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Influence of the glassware on the perception of alcoholic drinks

Wan, Xiaoang, Zhou, Xi, Woods, Andy T., Spence, Charles
Food quality and preference 2015 v.44 pp. 101-110
beers, consumer attitudes, glass, photographs, red wines, whisky, white wines, willingness to pay, China, United States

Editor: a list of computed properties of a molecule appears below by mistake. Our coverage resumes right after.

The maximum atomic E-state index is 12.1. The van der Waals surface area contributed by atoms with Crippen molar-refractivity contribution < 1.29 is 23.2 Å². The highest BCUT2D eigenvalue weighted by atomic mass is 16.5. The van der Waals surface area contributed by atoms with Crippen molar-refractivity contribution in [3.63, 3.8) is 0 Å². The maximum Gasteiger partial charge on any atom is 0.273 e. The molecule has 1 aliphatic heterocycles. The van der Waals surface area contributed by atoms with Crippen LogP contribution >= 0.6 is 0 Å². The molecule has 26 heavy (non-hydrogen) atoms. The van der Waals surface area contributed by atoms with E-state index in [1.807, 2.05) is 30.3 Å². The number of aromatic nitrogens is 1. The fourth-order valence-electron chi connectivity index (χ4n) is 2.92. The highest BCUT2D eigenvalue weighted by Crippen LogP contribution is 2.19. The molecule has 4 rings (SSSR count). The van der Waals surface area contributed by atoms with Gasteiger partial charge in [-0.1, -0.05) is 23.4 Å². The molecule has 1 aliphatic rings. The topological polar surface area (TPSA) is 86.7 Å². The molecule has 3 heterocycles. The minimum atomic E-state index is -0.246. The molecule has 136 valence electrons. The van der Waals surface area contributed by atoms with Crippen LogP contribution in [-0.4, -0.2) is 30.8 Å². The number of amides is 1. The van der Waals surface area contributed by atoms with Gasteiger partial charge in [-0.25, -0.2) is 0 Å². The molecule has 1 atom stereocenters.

Two studies are reported in which the effect of glassware was investigated on subjective ratings of, and willingness-to-pay for, alcoholic drinks. Participants from China (Study 1) and the USA (Study 2) viewed online photographs of red wine, white wine, beer, whisky, and Chinese baijiu presented in 6 different glasses, including a narrow, wide, or stemless wine glass, a highball or rocks glass, and a beer mug. They rated liking, familiarity, and congruency (between the drink and the glassware), as well as how much they would be willing to pay for the drinks. Both the type of drink and the type of glassware influenced participants’ subjective ratings of, and willingness-to-pay for, the drinks. The red and white wine were liked more, and people were willing to pay significantly more for if they thought that the glassware was congruent with the contents. These findings highlight the influence of content–context congruency on consumers’ subjective ratings and willingness-to-pay.